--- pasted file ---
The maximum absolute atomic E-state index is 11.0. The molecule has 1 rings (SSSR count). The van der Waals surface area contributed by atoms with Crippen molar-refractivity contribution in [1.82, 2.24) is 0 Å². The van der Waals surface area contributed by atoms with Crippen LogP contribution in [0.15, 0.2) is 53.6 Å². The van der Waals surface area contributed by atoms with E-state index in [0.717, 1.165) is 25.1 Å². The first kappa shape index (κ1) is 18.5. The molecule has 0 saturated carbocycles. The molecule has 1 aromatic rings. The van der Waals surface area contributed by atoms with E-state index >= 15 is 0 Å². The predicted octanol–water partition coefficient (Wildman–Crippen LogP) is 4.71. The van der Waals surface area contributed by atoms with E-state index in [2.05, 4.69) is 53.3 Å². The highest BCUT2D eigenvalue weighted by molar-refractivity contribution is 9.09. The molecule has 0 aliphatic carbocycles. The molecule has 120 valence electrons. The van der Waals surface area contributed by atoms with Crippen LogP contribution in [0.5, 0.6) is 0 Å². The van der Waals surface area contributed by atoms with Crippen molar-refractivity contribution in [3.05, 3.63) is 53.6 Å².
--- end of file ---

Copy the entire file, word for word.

The maximum absolute atomic E-state index is 11.0. The molecule has 1 rings (SSSR count). The van der Waals surface area contributed by atoms with Crippen molar-refractivity contribution in [1.82, 2.24) is 0 Å². The van der Waals surface area contributed by atoms with Crippen LogP contribution in [0.15, 0.2) is 53.6 Å². The van der Waals surface area contributed by atoms with E-state index in [0.717, 1.165) is 25.1 Å². The first kappa shape index (κ1) is 18.5. The molecule has 0 saturated carbocycles. The molecule has 1 aromatic rings. The van der Waals surface area contributed by atoms with E-state index >= 15 is 0 Å². The predicted octanol–water partition coefficient (Wildman–Crippen LogP) is 4.71. The van der Waals surface area contributed by atoms with E-state index in [2.05, 4.69) is 53.3 Å². The highest BCUT2D eigenvalue weighted by molar-refractivity contribution is 9.09. The molecule has 0 aliphatic carbocycles. The molecule has 120 valence electrons. The van der Waals surface area contributed by atoms with Crippen LogP contribution in [0.5, 0.6) is 0 Å². The van der Waals surface area contributed by atoms with Crippen molar-refractivity contribution in [3.05, 3.63) is 53.6 Å².